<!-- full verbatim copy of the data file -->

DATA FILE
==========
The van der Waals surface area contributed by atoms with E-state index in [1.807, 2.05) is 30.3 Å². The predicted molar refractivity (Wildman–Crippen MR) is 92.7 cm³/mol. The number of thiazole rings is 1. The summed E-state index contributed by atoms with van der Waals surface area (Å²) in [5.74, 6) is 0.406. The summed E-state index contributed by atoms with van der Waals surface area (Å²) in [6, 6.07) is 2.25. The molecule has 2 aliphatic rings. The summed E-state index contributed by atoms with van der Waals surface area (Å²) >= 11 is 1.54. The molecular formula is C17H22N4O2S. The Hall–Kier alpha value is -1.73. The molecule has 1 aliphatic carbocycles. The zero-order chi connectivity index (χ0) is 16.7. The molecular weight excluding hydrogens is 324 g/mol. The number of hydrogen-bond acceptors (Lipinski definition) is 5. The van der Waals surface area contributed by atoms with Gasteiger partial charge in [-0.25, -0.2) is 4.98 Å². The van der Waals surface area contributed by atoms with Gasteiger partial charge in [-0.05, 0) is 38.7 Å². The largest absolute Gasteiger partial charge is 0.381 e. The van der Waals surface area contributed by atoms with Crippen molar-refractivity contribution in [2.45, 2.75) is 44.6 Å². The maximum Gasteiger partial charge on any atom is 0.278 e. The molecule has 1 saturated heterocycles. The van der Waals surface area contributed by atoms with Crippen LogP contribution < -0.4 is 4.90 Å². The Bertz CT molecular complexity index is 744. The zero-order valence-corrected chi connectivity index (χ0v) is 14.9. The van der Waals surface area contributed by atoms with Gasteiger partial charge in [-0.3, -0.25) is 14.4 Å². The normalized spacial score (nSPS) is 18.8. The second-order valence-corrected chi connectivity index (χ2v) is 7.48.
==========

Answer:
The van der Waals surface area contributed by atoms with E-state index in [1.807, 2.05) is 30.3 Å². The predicted molar refractivity (Wildman–Crippen MR) is 92.7 cm³/mol. The number of thiazole rings is 1. The summed E-state index contributed by atoms with van der Waals surface area (Å²) in [5.74, 6) is 0.406. The summed E-state index contributed by atoms with van der Waals surface area (Å²) in [6, 6.07) is 2.25. The molecule has 2 aliphatic rings. The summed E-state index contributed by atoms with van der Waals surface area (Å²) >= 11 is 1.54. The molecular formula is C17H22N4O2S. The Hall–Kier alpha value is -1.73. The molecule has 1 aliphatic carbocycles. The zero-order chi connectivity index (χ0) is 16.7. The molecular weight excluding hydrogens is 324 g/mol. The number of hydrogen-bond acceptors (Lipinski definition) is 5. The van der Waals surface area contributed by atoms with Gasteiger partial charge in [-0.25, -0.2) is 4.98 Å². The van der Waals surface area contributed by atoms with Gasteiger partial charge in [-0.05, 0) is 38.7 Å². The largest absolute Gasteiger partial charge is 0.381 e. The van der Waals surface area contributed by atoms with Crippen molar-refractivity contribution in [2.45, 2.75) is 44.6 Å². The maximum Gasteiger partial charge on any atom is 0.278 e. The molecule has 1 saturated heterocycles. The van der Waals surface area contributed by atoms with Crippen LogP contribution < -0.4 is 4.90 Å². The Bertz CT molecular complexity index is 744. The zero-order valence-corrected chi connectivity index (χ0v) is 14.9. The van der Waals surface area contributed by atoms with Gasteiger partial charge in [-0.3, -0.25) is 14.4 Å². The normalized spacial score (nSPS) is 18.8. The second-order valence-corrected chi connectivity index (χ2v) is 7.48.